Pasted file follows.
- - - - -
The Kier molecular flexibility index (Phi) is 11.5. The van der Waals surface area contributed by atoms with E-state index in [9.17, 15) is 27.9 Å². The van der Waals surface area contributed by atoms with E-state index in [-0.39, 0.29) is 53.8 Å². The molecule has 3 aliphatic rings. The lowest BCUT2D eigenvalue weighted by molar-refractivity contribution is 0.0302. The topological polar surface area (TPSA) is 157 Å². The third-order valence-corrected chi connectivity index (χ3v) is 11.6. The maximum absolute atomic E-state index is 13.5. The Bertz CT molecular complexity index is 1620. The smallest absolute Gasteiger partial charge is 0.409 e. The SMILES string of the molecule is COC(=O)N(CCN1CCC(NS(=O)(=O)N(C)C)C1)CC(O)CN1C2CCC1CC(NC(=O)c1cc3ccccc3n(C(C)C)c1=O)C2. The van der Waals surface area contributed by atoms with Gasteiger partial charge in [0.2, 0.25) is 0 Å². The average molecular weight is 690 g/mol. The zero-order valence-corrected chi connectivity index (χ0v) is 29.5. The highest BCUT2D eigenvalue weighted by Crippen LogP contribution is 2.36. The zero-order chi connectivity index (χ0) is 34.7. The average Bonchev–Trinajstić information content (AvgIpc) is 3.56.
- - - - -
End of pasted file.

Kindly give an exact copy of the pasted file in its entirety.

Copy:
The Kier molecular flexibility index (Phi) is 11.5. The van der Waals surface area contributed by atoms with E-state index in [9.17, 15) is 27.9 Å². The van der Waals surface area contributed by atoms with E-state index in [-0.39, 0.29) is 53.8 Å². The molecule has 3 aliphatic rings. The lowest BCUT2D eigenvalue weighted by molar-refractivity contribution is 0.0302. The topological polar surface area (TPSA) is 157 Å². The third-order valence-corrected chi connectivity index (χ3v) is 11.6. The maximum absolute atomic E-state index is 13.5. The Bertz CT molecular complexity index is 1620. The smallest absolute Gasteiger partial charge is 0.409 e. The SMILES string of the molecule is COC(=O)N(CCN1CCC(NS(=O)(=O)N(C)C)C1)CC(O)CN1C2CCC1CC(NC(=O)c1cc3ccccc3n(C(C)C)c1=O)C2. The van der Waals surface area contributed by atoms with Gasteiger partial charge in [0.2, 0.25) is 0 Å². The average molecular weight is 690 g/mol. The zero-order valence-corrected chi connectivity index (χ0v) is 29.5. The highest BCUT2D eigenvalue weighted by Crippen LogP contribution is 2.36. The zero-order chi connectivity index (χ0) is 34.7. The average Bonchev–Trinajstić information content (AvgIpc) is 3.56.